My time with Leader had been busy and it was not until later that I took much interest in his background. His sire was Supreme Leader. His dam was West Run by Deep Run who also sired Dawn Run. If I had been a racing man perhaps I would have discovered the significance of this earlier.

Now we come to the difficult  part.

Where I live is very hilly and the climate has recently  become very wet. For several months of the year the fields became too wet for a vigorous horse.  I was to discover that there were no usable bridle paths. When it is wet one is confined to road work on steep hills or the main road; and the local drivers have no manners.  Leader did not mind but they frighten me. When it is dry the fields all slope with only one level stretch  where one could let the horse go for a quarter of a mile or so, and in places just beneath the surface are smooth boulders or slippery clay. He could fall.

Leader is a fit active horse, now only 12 years old, who enjoys his exercise and likes to gallop when turned out.  I was forced to recognise that he was just too good for the terrain in which I was keeping him. This was not an old  retired cavalry horse.  It was not fair to expect him to go up and down the same steep lane and along the same stretch of main road day after day or in the drier months to be confined to the same fields with the ever present danger of a fall. I knew that I had to find him a new home. When he had first come to me I had promised him aloud to his face that I would never sell him and that he had a good home for life. This horse had given me his trust and more than that, his friendship,  and now I faced this new decision with the guilt of having betrayed him. Since then, I admit, I have sat in his straw in his box with him and wept like a child.– for him. for inflicting yet another change upon him and for my own loss.

I had previously consulted  HEROS, (the charity run for the homing of ex-racehorses – they dealing exclusively with thoroughbreds) about a minor aspect of  Leader’s  behaviour. This led to my arranging for Leader to go to HEROS. At least I kept part of my promise to him — I would  not sell him.  I gave him away —  the finest horse I have known and my great friend. I feel a total heel.

.It did not help that one of the dogs had formed a great attachment to Leader. For six weeks each morning he lay outside the stable waiting for him to return.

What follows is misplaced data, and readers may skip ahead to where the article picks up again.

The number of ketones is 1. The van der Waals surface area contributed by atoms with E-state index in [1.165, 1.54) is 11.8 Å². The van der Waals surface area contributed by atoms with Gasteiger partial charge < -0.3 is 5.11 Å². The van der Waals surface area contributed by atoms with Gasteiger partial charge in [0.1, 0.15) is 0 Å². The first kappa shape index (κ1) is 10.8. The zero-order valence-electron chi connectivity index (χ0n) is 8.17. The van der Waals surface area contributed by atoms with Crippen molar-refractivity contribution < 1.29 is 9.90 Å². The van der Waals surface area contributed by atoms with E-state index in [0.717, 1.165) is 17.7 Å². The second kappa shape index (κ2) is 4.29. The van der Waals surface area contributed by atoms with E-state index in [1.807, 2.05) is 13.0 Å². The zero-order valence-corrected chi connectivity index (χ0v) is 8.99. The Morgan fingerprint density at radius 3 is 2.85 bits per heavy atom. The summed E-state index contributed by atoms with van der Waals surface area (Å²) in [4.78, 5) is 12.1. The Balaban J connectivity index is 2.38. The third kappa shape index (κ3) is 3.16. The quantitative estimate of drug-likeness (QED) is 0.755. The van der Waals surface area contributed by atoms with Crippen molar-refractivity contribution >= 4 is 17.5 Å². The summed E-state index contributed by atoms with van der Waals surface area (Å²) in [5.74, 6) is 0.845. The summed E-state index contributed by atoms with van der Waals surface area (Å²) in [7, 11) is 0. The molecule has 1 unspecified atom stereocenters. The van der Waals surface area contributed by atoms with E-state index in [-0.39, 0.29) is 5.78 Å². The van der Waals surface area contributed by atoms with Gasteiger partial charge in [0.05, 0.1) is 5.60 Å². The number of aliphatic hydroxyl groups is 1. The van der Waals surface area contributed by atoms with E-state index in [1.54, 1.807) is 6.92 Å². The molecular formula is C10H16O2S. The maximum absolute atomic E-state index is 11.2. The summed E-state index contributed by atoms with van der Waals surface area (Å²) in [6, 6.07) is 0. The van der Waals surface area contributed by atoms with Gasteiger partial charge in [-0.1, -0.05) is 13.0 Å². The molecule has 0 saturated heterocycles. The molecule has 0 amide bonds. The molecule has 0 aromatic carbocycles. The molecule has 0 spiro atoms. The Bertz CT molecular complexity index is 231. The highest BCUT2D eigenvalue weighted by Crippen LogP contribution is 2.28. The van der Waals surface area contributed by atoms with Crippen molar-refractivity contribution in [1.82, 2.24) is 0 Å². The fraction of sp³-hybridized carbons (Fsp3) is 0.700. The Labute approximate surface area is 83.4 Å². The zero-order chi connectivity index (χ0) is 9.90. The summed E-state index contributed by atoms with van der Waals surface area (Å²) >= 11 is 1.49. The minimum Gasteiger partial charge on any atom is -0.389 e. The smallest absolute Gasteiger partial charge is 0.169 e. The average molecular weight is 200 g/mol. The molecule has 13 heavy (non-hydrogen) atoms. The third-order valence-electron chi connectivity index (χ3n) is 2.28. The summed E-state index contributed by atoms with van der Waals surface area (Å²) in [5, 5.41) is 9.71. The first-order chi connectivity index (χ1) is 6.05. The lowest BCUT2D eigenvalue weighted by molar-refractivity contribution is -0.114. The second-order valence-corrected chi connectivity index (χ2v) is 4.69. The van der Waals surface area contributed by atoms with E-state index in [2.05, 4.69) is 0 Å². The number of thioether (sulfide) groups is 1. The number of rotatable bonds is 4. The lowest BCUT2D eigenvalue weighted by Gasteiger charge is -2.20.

My wife sought to reassure me that if I had not bought him he would have been bought by some didicoit or finished on a Belgian dinner plate. That does not relieve the anguish of the decision. The Horse House is silent again now;  but my boy is back in the mainstream of the horse world in good hands.


When I left you there I could hardly speak
    For the anguish clutching my wretched heart,
    And I cursed the fate which could cruelly seek
    That  you and I should have to part;
    After all the days you’d carried me,
    And the joys and sorrows we’d gaily shared
    In Dafydd’s fields; which shall always be
    A sweetest memory, unimpaired
    By the passing years or the hand of Time.
    But the only thing that can comfort me,
    Now you’re far away in some distant clime,
    Is the thought that you will surely be
    As content, no doubt, as in older days,
    For the home you’ve gone to is good, I know,
    And you’ll still be riding in the same old ways,
    And hearing again  that “Come My Boy!”
    Which we’ve often started to, you and I;
    And that thrill of harmony when as one
    In accord, together, we ride and fly
    And  waken the echoes like a sounding drum.

    But I hope, sometimes, you will think of me,
    And remember days which we both enjoyed,
    For  there’ re good  wide grass-lands where you will be,
    Not  rocks and stones or gaping void.

    At some future time we may ride again,
    Although no one knows what the fates may send;
    But we’ll go on hoping, and so, till then,
    I must say ‘Good-bye, Good luck, my dear dear friend.’

                    ——-RH  after Roberts